A robotic snake could entirely alter the way people are searched for in disaster areas. It could also completely alter the way typical search and rescue is executed. Researchers have put together a robotic snake that travels like a sidewinder in hopes of creating a truly all-terrain robot.
The robotic snake will also go a long way to answering difficult questions about snakes, and why they interact with the environment the way they do. It will give scientists insight to how they negotiate landscape, different materials, terrain, and much more.
The team of physicists who are responsible for creating the design alongside engineers, say that while snakes as a whole are incredibly mobile creatures – sidewinders are by far the most impressive creatures. “The desert sidewinder is really extraordinary,” and has “the fastest and most efficient natural motion we’ve ever observed.”
That doesn’t necessarily mean that a snake is the vehicle of the future, but it does suggest that there is a lot of information to be gained from a snake and how they interact with their surroundings, and how that correlates to our motion.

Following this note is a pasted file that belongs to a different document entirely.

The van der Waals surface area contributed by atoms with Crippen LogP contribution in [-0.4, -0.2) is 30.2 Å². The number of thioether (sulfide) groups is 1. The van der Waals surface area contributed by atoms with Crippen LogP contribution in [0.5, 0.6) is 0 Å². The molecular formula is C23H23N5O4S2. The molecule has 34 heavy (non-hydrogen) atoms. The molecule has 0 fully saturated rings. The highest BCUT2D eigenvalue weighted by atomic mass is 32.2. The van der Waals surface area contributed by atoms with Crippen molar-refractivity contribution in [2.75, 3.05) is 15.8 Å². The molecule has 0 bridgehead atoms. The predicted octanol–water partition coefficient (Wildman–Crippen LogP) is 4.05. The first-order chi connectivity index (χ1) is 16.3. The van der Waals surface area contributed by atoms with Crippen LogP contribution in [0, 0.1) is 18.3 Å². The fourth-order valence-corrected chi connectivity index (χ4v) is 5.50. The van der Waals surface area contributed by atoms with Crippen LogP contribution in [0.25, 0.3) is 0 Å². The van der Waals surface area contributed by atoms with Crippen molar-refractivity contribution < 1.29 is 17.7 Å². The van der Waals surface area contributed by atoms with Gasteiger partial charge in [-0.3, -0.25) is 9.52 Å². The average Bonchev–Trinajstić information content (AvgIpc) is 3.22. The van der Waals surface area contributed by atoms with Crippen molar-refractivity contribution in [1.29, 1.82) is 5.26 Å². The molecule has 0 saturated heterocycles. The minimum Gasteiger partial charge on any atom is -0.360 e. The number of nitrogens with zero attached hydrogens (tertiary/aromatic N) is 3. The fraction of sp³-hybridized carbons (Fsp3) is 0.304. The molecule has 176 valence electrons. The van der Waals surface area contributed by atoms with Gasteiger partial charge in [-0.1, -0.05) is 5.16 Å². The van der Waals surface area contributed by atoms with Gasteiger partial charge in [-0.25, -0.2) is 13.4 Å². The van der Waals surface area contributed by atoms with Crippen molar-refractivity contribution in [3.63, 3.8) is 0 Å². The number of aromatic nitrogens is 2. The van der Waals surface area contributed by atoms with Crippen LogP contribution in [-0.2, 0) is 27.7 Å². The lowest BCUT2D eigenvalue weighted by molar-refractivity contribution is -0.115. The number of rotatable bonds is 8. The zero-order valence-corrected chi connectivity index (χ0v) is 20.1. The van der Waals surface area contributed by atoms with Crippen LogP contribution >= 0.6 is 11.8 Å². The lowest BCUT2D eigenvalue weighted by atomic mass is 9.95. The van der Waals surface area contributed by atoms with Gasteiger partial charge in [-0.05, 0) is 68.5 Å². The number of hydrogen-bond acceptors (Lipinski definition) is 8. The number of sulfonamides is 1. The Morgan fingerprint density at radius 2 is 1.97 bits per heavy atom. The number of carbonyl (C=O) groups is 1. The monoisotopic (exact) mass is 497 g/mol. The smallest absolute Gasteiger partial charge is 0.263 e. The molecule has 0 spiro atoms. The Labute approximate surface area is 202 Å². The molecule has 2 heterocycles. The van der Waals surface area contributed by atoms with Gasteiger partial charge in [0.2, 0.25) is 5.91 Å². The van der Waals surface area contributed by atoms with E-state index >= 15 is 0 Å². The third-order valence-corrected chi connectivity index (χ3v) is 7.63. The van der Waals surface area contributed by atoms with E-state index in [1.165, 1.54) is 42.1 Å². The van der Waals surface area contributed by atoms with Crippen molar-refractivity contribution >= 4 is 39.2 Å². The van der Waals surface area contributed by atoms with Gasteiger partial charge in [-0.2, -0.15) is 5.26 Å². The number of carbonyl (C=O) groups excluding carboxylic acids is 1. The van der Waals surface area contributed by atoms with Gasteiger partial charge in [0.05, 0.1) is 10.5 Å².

Science has long been stalled on issues like movement in very confined places, and finally, this offers an opportunity to scale greater landscapes. The secret behind the snakes is in their wave motion throughout a given landscape or surface. They move horizontally and vertically and ultimately create a wave motion that is primed for quick, and efficient movement.
It handles up-slopes as well that were previously difficult to negotiate. Previous models of this design had a difficult time managing those slopes, but now, the robot being dubbed “Elizabeth” the robosnake handles all terrains very, very well.
While this is just an early model of something that clearly needs a lot of development still before it can be put into practice, the modern day, and real world applications that an invention like this could serve are literally endless. Whether you’re talking about human extraction or simply getting human reach into places that previously aren’t able to achieve it thanks to limits in the world of size and obviously feasibility.
The next move will be expanding what the research has succeeded in. That means larger models, more functionality, better speed and precision, and more.